E live in a region having a variable climate, and the same season in different years shows either great change or extremes of temperature.
January, 1913, had a very light snow-fall, and has been put on record as being remarkably warm.
The night of January 12, 1914, with high wind brought a drop in temperature and frozen water pipes that will not soon be forgotten by Medford
Two weeks later and spring conditions prevailed, reaching a climax on February 4, changing to winter and first real snow storm of the season at nightfall of the 6th.
Today, February 12, 1914, Boston
is experiencing the coldest day for eighteen years. New England
is the coldest section of the country, and the thermometers in our city have registered from eleven degrees to sixteen degrees below, and a Boston paper gives credit for twenty-three degrees below, probably in the out-lying districts.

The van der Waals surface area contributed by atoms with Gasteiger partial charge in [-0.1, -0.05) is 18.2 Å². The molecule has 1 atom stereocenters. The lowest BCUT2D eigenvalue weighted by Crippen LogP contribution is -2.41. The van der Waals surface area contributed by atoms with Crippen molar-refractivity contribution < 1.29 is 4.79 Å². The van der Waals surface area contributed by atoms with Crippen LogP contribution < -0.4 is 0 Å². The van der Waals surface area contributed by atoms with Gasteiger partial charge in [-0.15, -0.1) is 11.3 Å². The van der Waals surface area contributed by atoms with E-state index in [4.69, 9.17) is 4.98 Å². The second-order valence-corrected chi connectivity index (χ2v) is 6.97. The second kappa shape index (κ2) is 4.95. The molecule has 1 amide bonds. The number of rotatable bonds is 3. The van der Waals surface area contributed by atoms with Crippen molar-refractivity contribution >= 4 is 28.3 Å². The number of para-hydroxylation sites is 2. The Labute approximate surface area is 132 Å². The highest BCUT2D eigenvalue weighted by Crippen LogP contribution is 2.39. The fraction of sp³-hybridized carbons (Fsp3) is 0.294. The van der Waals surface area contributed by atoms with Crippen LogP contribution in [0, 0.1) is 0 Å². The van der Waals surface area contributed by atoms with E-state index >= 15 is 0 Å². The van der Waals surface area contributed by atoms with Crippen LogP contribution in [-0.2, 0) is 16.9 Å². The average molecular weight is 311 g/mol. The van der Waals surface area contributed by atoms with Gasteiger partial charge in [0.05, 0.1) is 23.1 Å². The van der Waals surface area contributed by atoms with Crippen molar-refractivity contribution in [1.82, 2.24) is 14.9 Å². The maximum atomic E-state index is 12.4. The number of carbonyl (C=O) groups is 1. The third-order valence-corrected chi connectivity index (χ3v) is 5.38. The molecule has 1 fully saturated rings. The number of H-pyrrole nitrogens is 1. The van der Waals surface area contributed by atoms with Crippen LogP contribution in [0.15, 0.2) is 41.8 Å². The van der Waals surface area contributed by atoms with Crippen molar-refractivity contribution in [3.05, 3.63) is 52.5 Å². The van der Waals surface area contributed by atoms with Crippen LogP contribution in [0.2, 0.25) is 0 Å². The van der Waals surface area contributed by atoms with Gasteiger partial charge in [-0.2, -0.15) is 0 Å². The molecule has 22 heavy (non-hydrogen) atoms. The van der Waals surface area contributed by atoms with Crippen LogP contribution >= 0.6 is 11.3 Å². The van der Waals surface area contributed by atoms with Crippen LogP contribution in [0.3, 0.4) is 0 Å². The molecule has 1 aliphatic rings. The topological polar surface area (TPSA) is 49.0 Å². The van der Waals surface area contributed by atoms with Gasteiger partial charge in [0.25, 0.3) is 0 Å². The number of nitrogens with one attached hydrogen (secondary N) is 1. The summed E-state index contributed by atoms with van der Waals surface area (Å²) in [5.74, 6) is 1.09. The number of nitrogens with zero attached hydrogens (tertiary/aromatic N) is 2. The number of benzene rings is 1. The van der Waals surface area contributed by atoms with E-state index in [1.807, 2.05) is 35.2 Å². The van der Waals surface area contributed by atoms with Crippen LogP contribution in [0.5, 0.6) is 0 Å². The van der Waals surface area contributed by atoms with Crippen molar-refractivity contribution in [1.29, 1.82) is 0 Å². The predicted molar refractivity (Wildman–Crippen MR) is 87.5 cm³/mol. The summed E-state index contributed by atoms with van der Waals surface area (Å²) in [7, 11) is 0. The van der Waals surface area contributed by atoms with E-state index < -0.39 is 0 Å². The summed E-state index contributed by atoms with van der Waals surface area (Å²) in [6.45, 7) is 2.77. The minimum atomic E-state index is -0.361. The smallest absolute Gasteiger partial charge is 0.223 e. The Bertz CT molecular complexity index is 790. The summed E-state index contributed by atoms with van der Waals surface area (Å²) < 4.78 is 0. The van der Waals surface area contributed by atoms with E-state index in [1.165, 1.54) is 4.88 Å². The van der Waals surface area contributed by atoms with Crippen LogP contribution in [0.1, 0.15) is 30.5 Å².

For days the ground has been covered with a few inches of well-packed snow, furnishing ideal sleighing on the streets off the main line of car traffic, and the creaking of the teams gives evidence that it is winter in earnest.
It is many years since, in this vicinity, that travel by steam or electric car lines has been impeded by great drifts or deep, level snow, or that we have been housed up until roads or sidewalks could be broken out.
Old-fashioned New England
winters are so often spoken of it may not be amiss to refer to an account of one in our town nearly two hundred years ago. This was published sixty-nine years ago. The author, then a man over eighty, speaking of facts communicated to him by his father, and of changes noticed by the latter, said:—